Everything You Need To Know About Brain Fog During Menopause

Brain fog is “a constellation of symptoms,” most often taking the form of forgetting words, absentmindedness and distractibility.

Illustration of a woman looking off to her right, with her right hand resting on her chin. She is surrounded by clouds, representing brain fog during menopause.

(Illustration: Nicole Rifkin)

Shirley Weir was 41 when her brain started feeling “spent, at capacity, overflowing.” The entrepreneur began missing deadlines, and her work stress led to her being irritable with her family. Afraid she was developing dementia, Weir saw her doctor, who said she was too young for menopause. Instead, she was offered birth control pills, sleeping pills and an antidepressant to cope with the brain fog as well as the anxiety and insomnia she was also experiencing. But none of these addressed the root cause of her symptoms.

Weir began looking for support online and, finding few options, she created Menopause Chicks, an online community for sharing evidence-based information. Brain fog is a common discussion topic.

The International Menopause Society defines brain fog as “a constellation of symptoms,” most often taking the form of forgetting words, absentmindedness and distractibility. Forty to 60 percent of people in menopause experience it, with one in 10 having severe symptoms.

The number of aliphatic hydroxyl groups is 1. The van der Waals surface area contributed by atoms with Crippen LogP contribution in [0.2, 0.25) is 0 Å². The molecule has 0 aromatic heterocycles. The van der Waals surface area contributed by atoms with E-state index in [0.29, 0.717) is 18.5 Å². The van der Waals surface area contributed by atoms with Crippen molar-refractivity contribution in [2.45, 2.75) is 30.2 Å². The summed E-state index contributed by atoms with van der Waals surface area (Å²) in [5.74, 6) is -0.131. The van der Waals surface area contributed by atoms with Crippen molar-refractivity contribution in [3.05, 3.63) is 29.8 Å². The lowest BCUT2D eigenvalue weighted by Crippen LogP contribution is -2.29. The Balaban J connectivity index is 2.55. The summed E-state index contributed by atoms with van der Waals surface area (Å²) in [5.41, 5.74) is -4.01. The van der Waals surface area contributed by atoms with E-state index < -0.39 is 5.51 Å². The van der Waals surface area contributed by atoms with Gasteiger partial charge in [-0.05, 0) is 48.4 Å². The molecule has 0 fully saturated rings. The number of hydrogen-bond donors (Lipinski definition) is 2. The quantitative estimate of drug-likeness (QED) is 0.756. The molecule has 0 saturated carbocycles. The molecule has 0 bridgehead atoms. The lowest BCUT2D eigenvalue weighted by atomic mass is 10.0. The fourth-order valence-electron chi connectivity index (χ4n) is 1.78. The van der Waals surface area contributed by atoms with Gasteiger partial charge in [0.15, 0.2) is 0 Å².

Related: Setting The Record Straight On Menopause Hormone Therapy 

A “storm of hormones” is to blame, says Dr. Nathalie Gamache, a Vancouver-based gynecologist who has completed a fellowship in menopause. Other symptoms, such as sleep disturbances, hot flashes and anxiety, can deepen the fog.

Now, some good news. First of all, not everyone develops brain fog; genetics, lifestyle and stress are also factors. Secondly, most perimenopausal women continue to score within normal ranges on memory and thinking tests. (One study even found that they outperformed men of the same age.) Finally, the fog will eventually clear for many people, says Gamache. And she says it’s almost never an early sign of dementia, though it’s important to rule out other medical conditions such as low iron, thyroid problems and ADHD.

On her quest for relief, Weir realized she needed to focus on her overall well-being. Healthy eating, exercise and sleep became priorities, followed by stress management. She also ruled out nutritional deficiencies and thyroid problems. She eventually started menopause hormone therapy (MHT) after deciding that for her, the benefits outweighed the risks.

Related: How To Get More Sleep During Menopause

While there haven’t been significant trials to prove that MHT directly alleviates brain fog, it often relieves other meno symptoms, such as hot flashes, which can have a positive impact on brain fog. (Non-hormonal meds that reduce other meno symptoms can also help.) ADHD medication and testosterone supplements are other potential treatment options that are currently being researched.

Above all, Weir wants people to know that solutions exist. “You deserve to feel amazing,” she says.

Read more: Everything You Need To Know About Menopause

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